Lean Management System – A Process Interaction Matrix
Lean Management System – A Process Interaction Matrix
“There is nothing so useless as doing efficiently that which should not be done at all.”
– Peter Drucker
Annex SL, element 4.4, management system requires that “The organization shall establish, … management system, including the processes needed and their interactions…” What do companies often do to respond to this requirement? Businesses document “interactions” in charts similar to the one below:
This “interaction” chart is called “thirty thousand feet view.” It does get your auditors out of your heir, but other than that, it does not do a thing to enhance your business performance.
The next popular representation of interactions is the flow chart with the “Yes” and “No” decision steps. The receiving department signs the papers, logs the product into the MRP system, and sends it to the inspection. The inspection tests the product and, when accepted, sends it to the warehouse. When the product fails, it goes into the review and disposition process.
This type of chart may be helpful in training for a specific operation. But, again, it does not show the interactions with the processes outside of the operation. If we were to extend this type of diagram to include links with other processes, we would end up with an unreadable “spider web” type relational diagrams similar to the example below:
These diagrams are informative for small clusters of processes but totally useless for the entire management system. As you can see from the chart, the number of relations between the processes grows exponentially. The Figure shows the number of interactions, in both directions, depending on the number of processes involved:
- Two processes – 2 interactions,
- Three processes – 6 interactions,
- Four processes – 12 interactions,
- Five processes – 20 interactions,
- and so on.
It looks like this progression follows the function:
The interactions = the processes squired – the number of processes
Example of three processes:
Interactions = 32 – 3 = 9 – 3 = 6
When we apply this formula to the real world with some twenty-five or thirty processes, we can see that the number of arrows going up and down, and left and right will grow to some six hundred plus links. And this is not yet counting conditional relations. A conditional interaction is when a process not necessarily receives input or provides an output, but MAY receive input or MAY provide an output. So, now what? A brick wall? No, no, do not give up! Look what I found! Let’s arrange our processes in a cross-sectional format. We will list our processes in the rows and the same processes in the columns, something like this
Since a process cannot interact with itself, so we will “X-out” all intersections of the same processes:
Now, using the “>” symbol, we can show that Process 1 provides input into Process 2 and Process 3. Likewise, the “<” symbol indicates that Process 3 provides input into Process 2. You also may notice that there is a shaded “<” symbol. This character shows that Process 5 MAY provide input into Process 4.
Let’s take a look at a real-life example of the use of such a technique:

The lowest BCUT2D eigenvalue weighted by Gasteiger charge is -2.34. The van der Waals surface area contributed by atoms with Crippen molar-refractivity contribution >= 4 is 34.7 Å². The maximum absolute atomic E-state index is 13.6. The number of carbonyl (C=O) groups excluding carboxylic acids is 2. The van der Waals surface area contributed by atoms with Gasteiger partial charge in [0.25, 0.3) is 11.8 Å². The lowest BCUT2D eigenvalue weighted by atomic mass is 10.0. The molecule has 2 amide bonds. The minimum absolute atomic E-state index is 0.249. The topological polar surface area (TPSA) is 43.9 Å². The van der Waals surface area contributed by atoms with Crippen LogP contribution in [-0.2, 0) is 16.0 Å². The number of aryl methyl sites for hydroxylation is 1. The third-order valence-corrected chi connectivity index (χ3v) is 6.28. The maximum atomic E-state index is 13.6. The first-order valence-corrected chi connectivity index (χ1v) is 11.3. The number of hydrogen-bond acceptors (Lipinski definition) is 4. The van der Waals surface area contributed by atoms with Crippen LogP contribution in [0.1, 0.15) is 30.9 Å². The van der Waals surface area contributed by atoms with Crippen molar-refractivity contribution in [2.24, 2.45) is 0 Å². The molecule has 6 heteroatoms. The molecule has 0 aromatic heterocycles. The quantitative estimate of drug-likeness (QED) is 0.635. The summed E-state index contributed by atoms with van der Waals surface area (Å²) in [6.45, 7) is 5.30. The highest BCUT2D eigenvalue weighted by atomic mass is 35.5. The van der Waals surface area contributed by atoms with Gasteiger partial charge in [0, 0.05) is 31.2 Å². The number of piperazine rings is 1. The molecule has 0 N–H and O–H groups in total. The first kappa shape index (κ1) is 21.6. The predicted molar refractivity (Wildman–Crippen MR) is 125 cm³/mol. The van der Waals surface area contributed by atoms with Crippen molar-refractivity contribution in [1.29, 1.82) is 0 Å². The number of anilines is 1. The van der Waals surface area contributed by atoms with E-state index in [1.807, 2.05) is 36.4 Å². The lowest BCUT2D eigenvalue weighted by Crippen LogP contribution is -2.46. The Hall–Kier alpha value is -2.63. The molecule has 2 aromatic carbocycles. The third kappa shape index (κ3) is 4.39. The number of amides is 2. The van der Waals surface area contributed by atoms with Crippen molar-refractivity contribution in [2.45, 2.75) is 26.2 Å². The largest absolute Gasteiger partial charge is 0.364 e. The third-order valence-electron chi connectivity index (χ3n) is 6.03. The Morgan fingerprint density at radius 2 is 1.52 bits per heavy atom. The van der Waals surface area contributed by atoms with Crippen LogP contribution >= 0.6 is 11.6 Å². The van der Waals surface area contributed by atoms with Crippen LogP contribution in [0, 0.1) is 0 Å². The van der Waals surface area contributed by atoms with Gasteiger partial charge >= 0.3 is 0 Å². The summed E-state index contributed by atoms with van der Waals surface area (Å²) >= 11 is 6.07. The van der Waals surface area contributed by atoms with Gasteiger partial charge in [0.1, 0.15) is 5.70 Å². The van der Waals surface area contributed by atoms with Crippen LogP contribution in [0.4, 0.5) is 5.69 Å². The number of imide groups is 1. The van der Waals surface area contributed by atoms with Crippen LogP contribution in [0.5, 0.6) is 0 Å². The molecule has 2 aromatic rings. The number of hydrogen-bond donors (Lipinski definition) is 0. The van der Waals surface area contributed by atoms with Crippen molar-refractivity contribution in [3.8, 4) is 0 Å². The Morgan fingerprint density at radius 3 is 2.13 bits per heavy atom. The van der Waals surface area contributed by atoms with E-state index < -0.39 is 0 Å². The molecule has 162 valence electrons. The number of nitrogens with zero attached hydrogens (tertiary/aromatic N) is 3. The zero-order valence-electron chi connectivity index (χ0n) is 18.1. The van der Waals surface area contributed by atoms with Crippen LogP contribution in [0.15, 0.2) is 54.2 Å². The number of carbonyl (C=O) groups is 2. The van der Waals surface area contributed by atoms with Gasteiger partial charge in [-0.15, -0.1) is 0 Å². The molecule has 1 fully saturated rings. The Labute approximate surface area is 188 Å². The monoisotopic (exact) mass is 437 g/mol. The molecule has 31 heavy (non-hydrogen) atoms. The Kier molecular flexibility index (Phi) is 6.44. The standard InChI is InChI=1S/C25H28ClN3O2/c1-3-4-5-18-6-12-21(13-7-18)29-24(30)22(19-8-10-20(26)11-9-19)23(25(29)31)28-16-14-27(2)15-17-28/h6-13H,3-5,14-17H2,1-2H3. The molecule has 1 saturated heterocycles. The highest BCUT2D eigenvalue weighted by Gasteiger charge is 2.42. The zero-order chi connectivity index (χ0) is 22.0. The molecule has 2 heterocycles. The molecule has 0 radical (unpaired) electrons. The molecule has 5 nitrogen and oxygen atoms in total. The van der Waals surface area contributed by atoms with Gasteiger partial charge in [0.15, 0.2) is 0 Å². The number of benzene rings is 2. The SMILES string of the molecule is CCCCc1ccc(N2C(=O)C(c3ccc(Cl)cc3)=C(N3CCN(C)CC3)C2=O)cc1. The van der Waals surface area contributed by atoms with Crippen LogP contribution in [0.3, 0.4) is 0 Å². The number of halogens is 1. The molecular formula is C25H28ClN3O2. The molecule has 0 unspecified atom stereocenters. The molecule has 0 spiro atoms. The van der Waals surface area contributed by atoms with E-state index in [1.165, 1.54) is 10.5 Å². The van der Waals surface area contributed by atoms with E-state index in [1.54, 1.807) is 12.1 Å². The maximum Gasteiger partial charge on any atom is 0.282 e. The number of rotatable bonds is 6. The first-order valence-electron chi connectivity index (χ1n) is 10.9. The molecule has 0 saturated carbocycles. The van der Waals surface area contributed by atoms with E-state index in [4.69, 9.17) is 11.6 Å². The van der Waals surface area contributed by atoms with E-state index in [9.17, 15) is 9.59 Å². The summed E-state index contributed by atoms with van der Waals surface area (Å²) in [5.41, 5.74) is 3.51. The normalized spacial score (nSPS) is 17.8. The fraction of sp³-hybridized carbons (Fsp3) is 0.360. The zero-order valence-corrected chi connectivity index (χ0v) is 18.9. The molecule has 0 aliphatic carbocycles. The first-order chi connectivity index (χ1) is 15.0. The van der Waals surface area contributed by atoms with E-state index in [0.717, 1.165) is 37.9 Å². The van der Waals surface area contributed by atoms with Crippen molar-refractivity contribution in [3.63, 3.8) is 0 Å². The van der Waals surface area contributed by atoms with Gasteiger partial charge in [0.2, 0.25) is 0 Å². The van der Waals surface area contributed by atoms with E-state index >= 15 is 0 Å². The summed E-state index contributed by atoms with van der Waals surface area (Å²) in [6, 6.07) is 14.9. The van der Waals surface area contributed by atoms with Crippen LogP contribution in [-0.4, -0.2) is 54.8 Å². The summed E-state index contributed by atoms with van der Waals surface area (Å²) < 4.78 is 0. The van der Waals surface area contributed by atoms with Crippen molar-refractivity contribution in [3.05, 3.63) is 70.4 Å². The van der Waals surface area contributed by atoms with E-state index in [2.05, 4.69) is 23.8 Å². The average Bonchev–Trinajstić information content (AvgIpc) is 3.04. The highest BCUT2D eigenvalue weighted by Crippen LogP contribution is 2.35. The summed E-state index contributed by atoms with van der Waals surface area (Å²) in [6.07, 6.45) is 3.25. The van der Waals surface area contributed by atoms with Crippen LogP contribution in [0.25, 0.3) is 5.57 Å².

The Matrix shows:
- The context provides input into the Documentation Management because the context needs to be documented (well, the standards do not require documentation of the context, but it is just a good business sense),
- The Documentation Management provides input in the context, specifying how the context is documented,
- The Document Management provides input into the NC-CAR process, specifying the format for the NC-CAR process,
- The NC-CAR MAY provide input into the Documentation Management, as NC-CAR may identify needs for changes in documentation,
- And so on.
In October 2004, Quality Progress Magazine published my article with this model of the Process Interaction Matrix. Since then, dozens, if not hundreds, of companies adopted this approach, probably the most comprehensive technique to document management system processes’ interaction. Here it is, our Lean Process Interaction Matrix, updated to the latest revisions of the standards.
There are a few distinctive features in this model:
- It can accommodate without limitation any number of processes,
- You can also use it for individual operations, and
- It allows us to define conditional interactions.
Speaking of individual operations, one of my customers got rid of their sixteen-page design procedure and replaced it with the Design Process Interaction Matrix and the Design Project Plan.
Not once I heard skepticism about the usefulness of the documenting process interactions. Well, understanding how processes relate to each other helps better planning of your company’s deliverables. For example, suppose your Production Planner issued you seven Work Orders for today, and you know that you have resources only for six. In that case, you may consider flagging this disconnect to align the processes better. Many companies use quantitative process flow maps precisely for this purpose.
Understanding how processes relate to each other helps better planning of your company’s deliverables.
Originally, Quality Progress Magazine published this article in October of 2004. This updated version reflects on the ISO 9001 2015 standard requirements and considers recent developments in this helpful technique.